From writer Gerry Duggan, I’m not sure what to make of Cable yet. The current arc dealt with a missing mutant baby and Cable deciding to crack the case. That much of the story I was fine with. However, he’s also in a romantic relationship with all of the Stepford Cuckoos.

So, that means that Cable has a harem of five young women clones of Emma Frost and thus, sisters to each other. I don’t know how to feel about the harem situation. It’s a sexual fantasy that certain people have. Reading the latest installment made me uncomfortable because I was thinking of real-world implications.

Now, finding out that the Stepford Cuckoos are also hooking up with other people and aren’t exclusively Cable’s might make me be okay with it (even if just a bit). It’s shown that they’re messing with him due to some reason. But still, seeing a young man have a harem of women (regardless of him being used) still feeds into a problematic fantasy. Let’s see what happens.

Recommendation: Meh!

Does it have obvious queer characters? No.

X-Factor Issue 1 review
X-Factor Issue 1 (Image: Marvel Comics)

X-Factor Issue 1

From writer Leah Williams, I had a lot of fun reading X-Factor Issue 1. The new X-Factor ended up being formed to help investigate missing and potentially dead mutants. Also, it’s incredibly queer. The team’s led by Northstar and includes bisexual characters Daken and Prodigy.

The story opened with Northstar sensing the death of his sister. I liked the justification behind the formation of such a team. Mutants can be brought back to life. However, there’s a long waiting list. Other than that, proof of death’s required by the Resurrection Protocol because no one wants clones running around.

I’m excited to see where Williams will take this story. The current issue features a lot of investigation (which I liked). The interactions between the team members were fun to read. I loved seeing the bisexual disaster Daken using his pheromones to gain information. Also, Prestige has a baby warwolf named Amazing Baby, as a pet. Ha!

Recommendation: PICK IT UP!

Does it have obvious queer characters? Yes.

Ash and Thorn Issue 3 review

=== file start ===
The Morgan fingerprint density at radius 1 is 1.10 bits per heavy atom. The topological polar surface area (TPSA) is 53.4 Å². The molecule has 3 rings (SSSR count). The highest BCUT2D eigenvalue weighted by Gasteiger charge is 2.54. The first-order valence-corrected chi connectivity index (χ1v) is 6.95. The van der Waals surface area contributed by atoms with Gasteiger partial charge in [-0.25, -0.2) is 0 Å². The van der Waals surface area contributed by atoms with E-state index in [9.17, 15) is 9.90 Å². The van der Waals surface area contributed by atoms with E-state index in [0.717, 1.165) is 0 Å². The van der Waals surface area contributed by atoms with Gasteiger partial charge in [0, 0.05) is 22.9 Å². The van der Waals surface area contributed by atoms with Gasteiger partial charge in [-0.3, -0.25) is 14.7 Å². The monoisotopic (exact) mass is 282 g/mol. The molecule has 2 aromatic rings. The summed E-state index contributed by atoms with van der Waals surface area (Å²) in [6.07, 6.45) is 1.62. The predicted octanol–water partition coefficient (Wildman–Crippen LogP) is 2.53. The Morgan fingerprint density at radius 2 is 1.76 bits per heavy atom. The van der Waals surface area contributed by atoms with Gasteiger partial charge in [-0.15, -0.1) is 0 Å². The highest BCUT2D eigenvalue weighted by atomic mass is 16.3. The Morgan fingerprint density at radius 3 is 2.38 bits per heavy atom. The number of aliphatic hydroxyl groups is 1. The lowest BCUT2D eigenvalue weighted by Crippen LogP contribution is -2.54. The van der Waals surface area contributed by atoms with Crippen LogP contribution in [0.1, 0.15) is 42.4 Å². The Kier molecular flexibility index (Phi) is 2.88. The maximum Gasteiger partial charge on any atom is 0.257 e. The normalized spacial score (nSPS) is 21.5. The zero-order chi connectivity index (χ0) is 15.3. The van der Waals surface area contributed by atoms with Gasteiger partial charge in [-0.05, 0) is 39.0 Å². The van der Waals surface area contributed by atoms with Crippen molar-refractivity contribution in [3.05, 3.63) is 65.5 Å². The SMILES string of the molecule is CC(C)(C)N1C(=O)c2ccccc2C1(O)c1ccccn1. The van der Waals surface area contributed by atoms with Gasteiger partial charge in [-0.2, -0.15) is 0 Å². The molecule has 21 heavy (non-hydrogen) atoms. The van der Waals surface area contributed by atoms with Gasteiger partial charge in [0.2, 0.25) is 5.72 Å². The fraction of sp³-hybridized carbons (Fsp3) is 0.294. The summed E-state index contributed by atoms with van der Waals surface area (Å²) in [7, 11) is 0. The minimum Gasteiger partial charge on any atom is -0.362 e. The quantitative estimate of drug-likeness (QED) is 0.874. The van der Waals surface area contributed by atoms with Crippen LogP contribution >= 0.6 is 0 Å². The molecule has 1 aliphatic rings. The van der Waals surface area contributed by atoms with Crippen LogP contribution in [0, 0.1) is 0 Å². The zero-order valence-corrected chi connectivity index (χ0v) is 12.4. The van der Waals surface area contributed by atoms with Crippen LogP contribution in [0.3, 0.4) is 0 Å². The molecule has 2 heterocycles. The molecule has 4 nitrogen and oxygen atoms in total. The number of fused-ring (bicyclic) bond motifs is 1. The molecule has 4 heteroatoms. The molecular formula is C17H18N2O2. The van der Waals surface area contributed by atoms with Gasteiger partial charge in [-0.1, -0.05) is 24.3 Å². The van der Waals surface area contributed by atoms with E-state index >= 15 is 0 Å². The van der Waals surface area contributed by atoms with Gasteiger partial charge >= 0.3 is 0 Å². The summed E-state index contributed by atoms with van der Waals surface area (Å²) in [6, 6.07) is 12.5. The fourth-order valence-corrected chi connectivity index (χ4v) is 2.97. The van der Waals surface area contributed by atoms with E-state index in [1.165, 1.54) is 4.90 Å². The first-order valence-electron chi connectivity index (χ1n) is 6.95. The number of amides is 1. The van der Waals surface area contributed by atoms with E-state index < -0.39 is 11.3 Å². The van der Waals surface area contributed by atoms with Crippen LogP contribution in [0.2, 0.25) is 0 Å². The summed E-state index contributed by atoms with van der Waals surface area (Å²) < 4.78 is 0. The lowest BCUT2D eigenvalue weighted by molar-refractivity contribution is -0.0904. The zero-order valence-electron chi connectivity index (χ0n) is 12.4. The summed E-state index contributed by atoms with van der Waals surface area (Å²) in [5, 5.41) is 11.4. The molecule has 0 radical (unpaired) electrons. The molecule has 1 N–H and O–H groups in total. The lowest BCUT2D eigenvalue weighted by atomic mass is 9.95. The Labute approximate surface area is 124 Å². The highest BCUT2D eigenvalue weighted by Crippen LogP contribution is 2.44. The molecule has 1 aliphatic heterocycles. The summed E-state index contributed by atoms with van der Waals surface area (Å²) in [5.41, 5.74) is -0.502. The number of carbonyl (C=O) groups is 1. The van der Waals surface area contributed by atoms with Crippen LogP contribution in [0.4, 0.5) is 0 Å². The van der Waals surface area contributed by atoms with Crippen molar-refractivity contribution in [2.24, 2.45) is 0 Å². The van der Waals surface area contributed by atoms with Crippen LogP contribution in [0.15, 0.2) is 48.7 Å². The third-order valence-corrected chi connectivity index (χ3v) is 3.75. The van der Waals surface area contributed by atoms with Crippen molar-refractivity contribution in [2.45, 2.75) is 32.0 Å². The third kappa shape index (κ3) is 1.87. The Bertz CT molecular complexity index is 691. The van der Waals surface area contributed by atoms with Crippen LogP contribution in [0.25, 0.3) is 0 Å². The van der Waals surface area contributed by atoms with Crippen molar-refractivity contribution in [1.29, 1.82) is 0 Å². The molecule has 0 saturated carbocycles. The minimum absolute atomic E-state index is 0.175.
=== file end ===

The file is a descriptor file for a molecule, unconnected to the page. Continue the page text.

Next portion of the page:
Ash and Thorn Issue 3 (Image: AHOY Comics)

Ash & Thorn Issue 3

I was provided with a free review copy of Ash & Thorn Issue 3. The opinions I have shared are my own.

Ash & Thorn Issue 3, from writer Mariah McCourt and artist Soo Lee, showed our leads growing bored. I mean, I too would be bored if I knew the apocalypse was coming but didn’t know when it was going to strike. We don’t know a lot about Lottie and Peruvia. So, it was fun to take a trip into their minds. Peruvia’s clearly not happy with her fate.

I feel for Peruvia. Imagine being excited about teaching a new Champion to save the world and said Champion was revealed to be an old woman. And after the decision Peruvia decided to make at the end of this issue, I can’t wait to see what happens next.

Recommendation: Pick it up.

Does it have obvious queer characters? No. 

Mighty Morphin Power Rangers Issue 52 review
Mighty Morphin Power Rangers Issue 52 (Image: BOOM! Studios)

Mighty Morphin Power Rangers Issue 52

Of course, as always, writer Ryan Parrott delivered another amazing issue of Mighty Morphin Power Rangers. While the Power Rangers on Earth are still dealing with a crazy version of Drakkon, the Omega Rangers have intergalactic stuff to handle. So, you’re basically getting two stories in one.

I loved the interaction between Drakkon and Kimberly. We know a version of her worked for him and was a villainess under his orders. I liked seeing Kimberly (in the present timeline) having enough willpower to not allow Drakkon’s words to sway her. Kim continues to be my favorite Power Ranger.

I’m excited to see what Parrott has planned for Drakkon and how the Omega Rangers will handle the latest threat.

Recommendation: PICK IT UP!

Does it have obvious queer characters? No.

Did you read Empyre Issue 3? Did you check out Midnighter and Apollo’s mini-story? Let us know.


Author: Farid-ul-Haq

Farid has a Double Masters in Psychology and Biotechnology as well as an M.Phil in Molecular Genetics. He is the author of numerous books including Missing in Somerville, and The Game Master of Somerville. He gives us insight into comics, books, TV shows, anime/manga, video games, and movies.